Civil War Battles
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The Battle of the Crater was a part of the Siege of Petersburg. During the siege, the armies were aligned along a series of fortified positions and trenches more than 20 miles long, extending from the old Cold Harbor battlefield all the way to areas south of Petersburg.
On June 15, after Gen. Robert E. Lee had checked Lt. Gen. Ulysses S. Grant in an attempt to seize Petersburg, the battle settled into a stalemate. Grant had learned a hard lesson at Cold Harbor about attacking Lee in a fortified position and was chafing at the inactivity to which Lee's trenches and forts had confined him. Finally, Lt. Col. Henry Pleasants, commanding the 48th Pennsylvania Infantry of Maj. Gen. Ambrose E. Burnside's IX Corps, offered a novel proposal to solve the problem.
Pleasants, a mining engineer from Pennsylvania in civilian life, proposed digging a long mine shaft underneath the Confederate lines and planting explosive charges directly underneath a fort in the middle of the Confederate I Corps line. If successful, this would not only kill all the defenders in the area, it would also open a hole in the Confederate defenses. If enough Union troops filled the breach quickly enough and drove into the Confederate rear area, the Confederates would not be able to muster enough force to drive them out, and Petersburg might fall. Burnside, whose reputation had suffered from his 1862 defeat at the Battle of Fredericksburg and his poor performance earlier that year at the Battle of Spotsylvania Court House, gave Pleasants the go-ahead, hoping to restore his reputation.
Digging began in late June, and progressed steadily. Earth was removed by hand, and the floor, wall, and ceiling of the mine were shored up with timbers from a local wood mill. The shaft elevated as it moved toward the Confederate lines and fresh air was pumped in via an ingenious air-exchange mechanism near the entrance. This precluded the need for ventilation shafts and served well in disguising the diggers' progress.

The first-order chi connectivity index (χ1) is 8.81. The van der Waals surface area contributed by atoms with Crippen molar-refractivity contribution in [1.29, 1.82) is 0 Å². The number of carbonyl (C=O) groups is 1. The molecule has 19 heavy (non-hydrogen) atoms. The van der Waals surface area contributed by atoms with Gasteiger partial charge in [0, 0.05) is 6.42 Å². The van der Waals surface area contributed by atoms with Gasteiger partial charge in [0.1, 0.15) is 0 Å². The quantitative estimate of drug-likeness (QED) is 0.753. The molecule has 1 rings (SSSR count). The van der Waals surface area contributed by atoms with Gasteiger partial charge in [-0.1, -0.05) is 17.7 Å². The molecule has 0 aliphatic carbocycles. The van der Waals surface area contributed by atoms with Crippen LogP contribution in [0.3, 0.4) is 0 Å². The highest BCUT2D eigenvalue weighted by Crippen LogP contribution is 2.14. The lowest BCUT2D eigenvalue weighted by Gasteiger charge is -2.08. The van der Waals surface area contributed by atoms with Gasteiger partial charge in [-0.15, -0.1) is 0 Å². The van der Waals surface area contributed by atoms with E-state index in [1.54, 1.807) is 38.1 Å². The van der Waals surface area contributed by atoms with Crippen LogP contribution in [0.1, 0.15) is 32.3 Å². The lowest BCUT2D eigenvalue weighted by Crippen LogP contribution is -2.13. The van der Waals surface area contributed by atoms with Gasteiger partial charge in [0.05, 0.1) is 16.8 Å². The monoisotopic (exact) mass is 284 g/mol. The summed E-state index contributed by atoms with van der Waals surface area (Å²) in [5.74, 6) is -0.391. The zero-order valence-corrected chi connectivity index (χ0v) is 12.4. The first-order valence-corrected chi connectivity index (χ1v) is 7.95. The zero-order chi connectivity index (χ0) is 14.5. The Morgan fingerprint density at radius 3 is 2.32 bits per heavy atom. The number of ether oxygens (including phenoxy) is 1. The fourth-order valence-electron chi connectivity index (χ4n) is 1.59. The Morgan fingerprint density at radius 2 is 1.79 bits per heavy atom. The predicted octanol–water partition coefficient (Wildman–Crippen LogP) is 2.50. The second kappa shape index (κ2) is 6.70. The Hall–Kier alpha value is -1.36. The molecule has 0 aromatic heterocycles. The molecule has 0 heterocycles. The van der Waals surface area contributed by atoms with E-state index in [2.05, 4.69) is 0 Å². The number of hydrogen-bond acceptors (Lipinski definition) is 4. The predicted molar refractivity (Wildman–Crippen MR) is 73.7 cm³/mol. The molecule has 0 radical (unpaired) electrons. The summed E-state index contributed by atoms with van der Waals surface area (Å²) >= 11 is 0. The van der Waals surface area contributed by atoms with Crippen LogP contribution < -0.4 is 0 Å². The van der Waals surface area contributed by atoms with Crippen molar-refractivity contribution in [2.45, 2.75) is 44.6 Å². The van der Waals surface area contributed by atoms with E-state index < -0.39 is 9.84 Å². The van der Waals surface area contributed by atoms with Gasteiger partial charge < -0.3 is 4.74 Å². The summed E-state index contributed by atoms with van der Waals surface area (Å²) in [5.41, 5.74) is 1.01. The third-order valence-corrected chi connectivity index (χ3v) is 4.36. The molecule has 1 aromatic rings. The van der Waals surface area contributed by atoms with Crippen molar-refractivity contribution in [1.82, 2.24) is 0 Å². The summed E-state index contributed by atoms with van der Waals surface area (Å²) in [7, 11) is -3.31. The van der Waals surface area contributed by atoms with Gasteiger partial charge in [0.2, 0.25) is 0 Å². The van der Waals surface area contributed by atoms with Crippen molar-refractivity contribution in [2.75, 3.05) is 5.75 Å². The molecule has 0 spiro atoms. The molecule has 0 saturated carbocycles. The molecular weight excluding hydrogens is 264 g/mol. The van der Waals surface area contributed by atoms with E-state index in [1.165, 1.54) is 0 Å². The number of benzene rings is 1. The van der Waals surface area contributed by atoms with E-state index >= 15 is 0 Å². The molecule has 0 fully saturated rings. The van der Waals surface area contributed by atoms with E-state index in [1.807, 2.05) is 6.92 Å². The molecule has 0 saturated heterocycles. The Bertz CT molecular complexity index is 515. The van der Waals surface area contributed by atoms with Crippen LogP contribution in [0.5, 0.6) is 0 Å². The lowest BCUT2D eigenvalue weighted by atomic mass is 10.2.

On June 19, Gen. Potter, a coal miner from Pennsylvania, developed the idea that with their lines so close, it would be possible to dig a tunnel and plant explosives under the Confederates. They could then blow a whole in the Confederate Line allowing the Union troops the advantage. The 48th Regiment began to dig a substantial tunnel using pick axes and shovels, carrying the dirt and rocks out in wooden buckets. The tunnel was supported with cut timber boards. Some felt that the undertaking was impossible. The Union miners dug 511 feet across the battlefield and under the Confederate lines. There they dug out 2 lateral chambers, 1 under each cannon. The Confederates suspected that digging was in progress and actually dug two listening galleries themselves but failed to detect the activity. One of these listening tunnels came close to striking the Union passageway, but the tunnel was deeper and soft earth absorbs sound readily.
Four tons of powder, 8000 rounds carried 1 by 1 in wooden containers were placed under the Confederate battery. Men of Capt. Richard Pegram's battery and the 25th South Carolina Regiment lay sleeping here, unaware what was happening in the ground beneath them.
On July 17, the main shaft reached under the Confederate position. Rumors of a mine construction reached the Confederates, but despite countermining attempts, they were unable to discover it. The mine was in a "T" shape. The approach shaft was 511 feet long. At its end, a perpendicular gallery of 75 feet extended in both directions. The Federals filled it with 320 kegs of gunpowder, totaling 8,000 pounds. The explosives were approximately 20 feet underneath the Confederate works.
On July 28, the mine was completed.